After creating the tweet, IFTTT will prompt you to your Twitter account. Log in with your credentials and authorize IFTTT to post on your behalf. Then, finish up by reviewing the applet.

Now, we will get the trigger URL you’ll want to add to your Python program. Go back to the menu bar and click My Services.

Select Webhooks.

Go to the webhooks home page and click Documentation on the top-right corner. This will open a page that will show you your personal key. The key prevents other people from activating your applet, making sure no one else activates it.


Copy the code below to any Python editor or IDE in your Raspberry Pi.

import requests

import Adafruit_DHT

def readDHT(temperature, humidity):
    report = {}
    report["value1"] = temperature
    report["value2"] = humidity
    requests.post("https://maker.ifttt.com/trigger/tweet_temp/with/key/REPLACEWITHYOURKEYHERE", data=report)    

h, t = Adafruit_DHT.read_retry(11, 2) # DHT11 on pin 2

The two libraries we will use are requests and Adafruit_DHT. Requests is the go-to library for HTTP handling while Adafuit_DHT is a library made by the well-known electronics company, Adafruit, for any DHT sensors.

The first part of the code contains a function called readDHT(). This function will take the readings from the sensor, convert them into a dictionary format, then send them to the URL we got from IFTTT. Be sure to replace the event name and personal key depending on your IFTTT applet. Also, you can change the sensor and pin with Adafruit_DHT.read_retry() depending on your available DHT sensor and connection.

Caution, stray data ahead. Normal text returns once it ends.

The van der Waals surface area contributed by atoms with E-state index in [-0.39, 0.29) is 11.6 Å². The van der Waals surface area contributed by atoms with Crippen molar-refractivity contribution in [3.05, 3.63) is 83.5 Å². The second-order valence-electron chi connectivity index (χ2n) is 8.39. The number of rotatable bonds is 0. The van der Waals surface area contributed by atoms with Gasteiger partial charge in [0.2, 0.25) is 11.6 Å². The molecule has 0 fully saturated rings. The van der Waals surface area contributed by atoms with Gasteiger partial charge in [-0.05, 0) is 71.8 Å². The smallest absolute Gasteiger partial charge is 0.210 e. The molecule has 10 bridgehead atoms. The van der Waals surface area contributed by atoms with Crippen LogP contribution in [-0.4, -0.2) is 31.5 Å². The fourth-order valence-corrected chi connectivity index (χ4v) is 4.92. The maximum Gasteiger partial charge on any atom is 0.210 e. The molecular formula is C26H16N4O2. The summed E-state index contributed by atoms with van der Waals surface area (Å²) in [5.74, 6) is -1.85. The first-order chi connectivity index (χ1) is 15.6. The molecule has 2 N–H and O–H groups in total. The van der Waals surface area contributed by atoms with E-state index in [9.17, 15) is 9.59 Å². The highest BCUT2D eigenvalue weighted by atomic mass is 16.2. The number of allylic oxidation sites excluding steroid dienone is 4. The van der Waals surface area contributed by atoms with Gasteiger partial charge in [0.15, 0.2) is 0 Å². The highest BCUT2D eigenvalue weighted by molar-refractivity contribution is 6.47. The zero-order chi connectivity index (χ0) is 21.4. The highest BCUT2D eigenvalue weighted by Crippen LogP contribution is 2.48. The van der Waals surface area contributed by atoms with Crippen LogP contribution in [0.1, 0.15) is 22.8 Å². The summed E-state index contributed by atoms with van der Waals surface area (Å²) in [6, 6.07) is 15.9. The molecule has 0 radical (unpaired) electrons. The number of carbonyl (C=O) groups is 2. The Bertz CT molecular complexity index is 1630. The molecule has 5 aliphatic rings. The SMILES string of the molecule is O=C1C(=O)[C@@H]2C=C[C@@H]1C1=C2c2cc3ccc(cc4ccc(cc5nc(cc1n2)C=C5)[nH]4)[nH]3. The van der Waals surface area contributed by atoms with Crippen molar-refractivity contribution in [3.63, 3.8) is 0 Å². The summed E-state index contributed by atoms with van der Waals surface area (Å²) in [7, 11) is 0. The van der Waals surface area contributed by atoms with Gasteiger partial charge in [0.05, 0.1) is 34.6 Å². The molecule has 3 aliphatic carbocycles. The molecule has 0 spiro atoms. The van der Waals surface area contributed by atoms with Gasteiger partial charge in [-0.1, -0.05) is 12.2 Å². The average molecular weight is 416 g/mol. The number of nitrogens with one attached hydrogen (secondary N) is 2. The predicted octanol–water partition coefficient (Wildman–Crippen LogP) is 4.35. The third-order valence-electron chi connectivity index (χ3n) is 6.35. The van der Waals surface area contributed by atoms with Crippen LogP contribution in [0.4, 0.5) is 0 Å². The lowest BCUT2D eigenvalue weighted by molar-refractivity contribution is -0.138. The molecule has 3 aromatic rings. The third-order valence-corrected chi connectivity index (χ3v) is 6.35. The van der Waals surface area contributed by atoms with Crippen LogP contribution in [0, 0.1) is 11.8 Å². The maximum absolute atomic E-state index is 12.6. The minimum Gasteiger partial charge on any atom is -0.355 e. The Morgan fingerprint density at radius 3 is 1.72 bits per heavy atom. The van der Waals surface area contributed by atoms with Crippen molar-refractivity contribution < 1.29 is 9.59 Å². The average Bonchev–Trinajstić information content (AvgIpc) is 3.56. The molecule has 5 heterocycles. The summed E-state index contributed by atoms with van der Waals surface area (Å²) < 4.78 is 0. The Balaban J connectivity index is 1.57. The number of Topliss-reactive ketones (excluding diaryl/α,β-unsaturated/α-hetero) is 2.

The code is actually pretty straightforward. Thanks to the power of both libraries we can do everything with less than ten lines of code.

Now, to automate the python program with cron:

1. Open crontab.

 sudo crontab -e

2. Choose a text editor. In my experience, I was asked for my preferred text editor when I used the command line. I tried it again using the desktop terminal, and surprisingly, it didn’t ask me. It just opened the file using nano. Using a different text editor doesn’t make a functional difference so just choose the one you’re comfortable with.

3. Next, add the scheduled task.

In order to do that, we must get familiar with the format of a cron table entry. Notice the last line:

# m h  dom mon dow   command

The layout for a cron entry has six components: minute, hour, day of the month, the month of the year, day of the week, and the command to be executed.

# * * * * *  command to execute
# ┬ ┬ ┬ ┬ ┬
# │ │ │ │ │
# │ │ │ │ │
# │ │ │ │ └───── day of week (0 - 7) (0 to 6 are Sunday to Saturday, or use names; 7 is Sunday, the same as 0)
# │ │ │ └────────── month (1 - 12)
# │ │ └─────────────── day of month (1 - 31)
# │ └──────────────────── hour (0 - 23)
# └───────────────────────── min (0 - 59)

For instance, since we want to run the program named tweet.py every hour, the entry should look like this:

0 * * * *  python3 /home/pi/tweet.py

If you want the program to run every minute 30 of every hour, e.g., 12:30, 1:30, or 2:30:

30 * * * *  python3 /home/pi/tweet.py

Furthermore, you can use the preset syntax @hourly which is basically the same as the first example entry.

@hourly  python3 /home/pi/tweet.py

4. Now, save and exit.

5. To view your currently scheduled tasks, enter the command below:

crontab -l


Finally, check your Twitter account to verify that the program is working. You can use the code included to tweet any kind of data possible. Just make sure to send the values or strings in a dictionary format with value1, value2, and value3 as keys.